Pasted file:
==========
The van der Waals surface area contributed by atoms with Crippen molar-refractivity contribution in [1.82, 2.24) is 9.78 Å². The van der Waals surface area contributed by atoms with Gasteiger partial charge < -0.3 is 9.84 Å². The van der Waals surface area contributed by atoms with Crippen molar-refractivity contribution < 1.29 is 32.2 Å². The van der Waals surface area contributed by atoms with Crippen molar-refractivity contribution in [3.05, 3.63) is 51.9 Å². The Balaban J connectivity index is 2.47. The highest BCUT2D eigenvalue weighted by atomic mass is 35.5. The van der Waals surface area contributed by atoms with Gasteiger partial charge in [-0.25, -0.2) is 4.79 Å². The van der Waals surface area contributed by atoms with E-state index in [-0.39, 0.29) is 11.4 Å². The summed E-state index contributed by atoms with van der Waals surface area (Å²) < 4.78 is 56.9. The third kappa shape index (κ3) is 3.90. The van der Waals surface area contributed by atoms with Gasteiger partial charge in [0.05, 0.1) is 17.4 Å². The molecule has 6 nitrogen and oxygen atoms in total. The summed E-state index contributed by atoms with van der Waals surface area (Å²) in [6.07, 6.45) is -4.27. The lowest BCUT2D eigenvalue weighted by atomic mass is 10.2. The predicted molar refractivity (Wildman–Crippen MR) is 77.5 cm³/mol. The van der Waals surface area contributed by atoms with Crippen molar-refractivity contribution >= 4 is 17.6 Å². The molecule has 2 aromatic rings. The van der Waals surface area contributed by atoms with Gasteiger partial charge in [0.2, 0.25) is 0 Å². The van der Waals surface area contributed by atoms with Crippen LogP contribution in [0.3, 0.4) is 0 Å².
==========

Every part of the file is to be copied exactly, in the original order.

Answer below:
The van der Waals surface area contributed by atoms with Crippen molar-refractivity contribution in [1.82, 2.24) is 9.78 Å². The van der Waals surface area contributed by atoms with Gasteiger partial charge < -0.3 is 9.84 Å². The van der Waals surface area contributed by atoms with Crippen molar-refractivity contribution < 1.29 is 32.2 Å². The van der Waals surface area contributed by atoms with Crippen molar-refractivity contribution in [3.05, 3.63) is 51.9 Å². The Balaban J connectivity index is 2.47. The highest BCUT2D eigenvalue weighted by atomic mass is 35.5. The van der Waals surface area contributed by atoms with Gasteiger partial charge in [-0.25, -0.2) is 4.79 Å². The van der Waals surface area contributed by atoms with E-state index in [-0.39, 0.29) is 11.4 Å². The summed E-state index contributed by atoms with van der Waals surface area (Å²) < 4.78 is 56.9. The third kappa shape index (κ3) is 3.90. The van der Waals surface area contributed by atoms with Gasteiger partial charge in [0.05, 0.1) is 17.4 Å². The molecule has 6 nitrogen and oxygen atoms in total. The summed E-state index contributed by atoms with van der Waals surface area (Å²) in [6.07, 6.45) is -4.27. The lowest BCUT2D eigenvalue weighted by atomic mass is 10.2. The predicted molar refractivity (Wildman–Crippen MR) is 77.5 cm³/mol. The van der Waals surface area contributed by atoms with Crippen molar-refractivity contribution >= 4 is 17.6 Å². The molecule has 2 aromatic rings. The van der Waals surface area contributed by atoms with Gasteiger partial charge in [0.2, 0.25) is 0 Å². The van der Waals surface area contributed by atoms with Crippen LogP contribution in [0.3, 0.4) is 0 Å².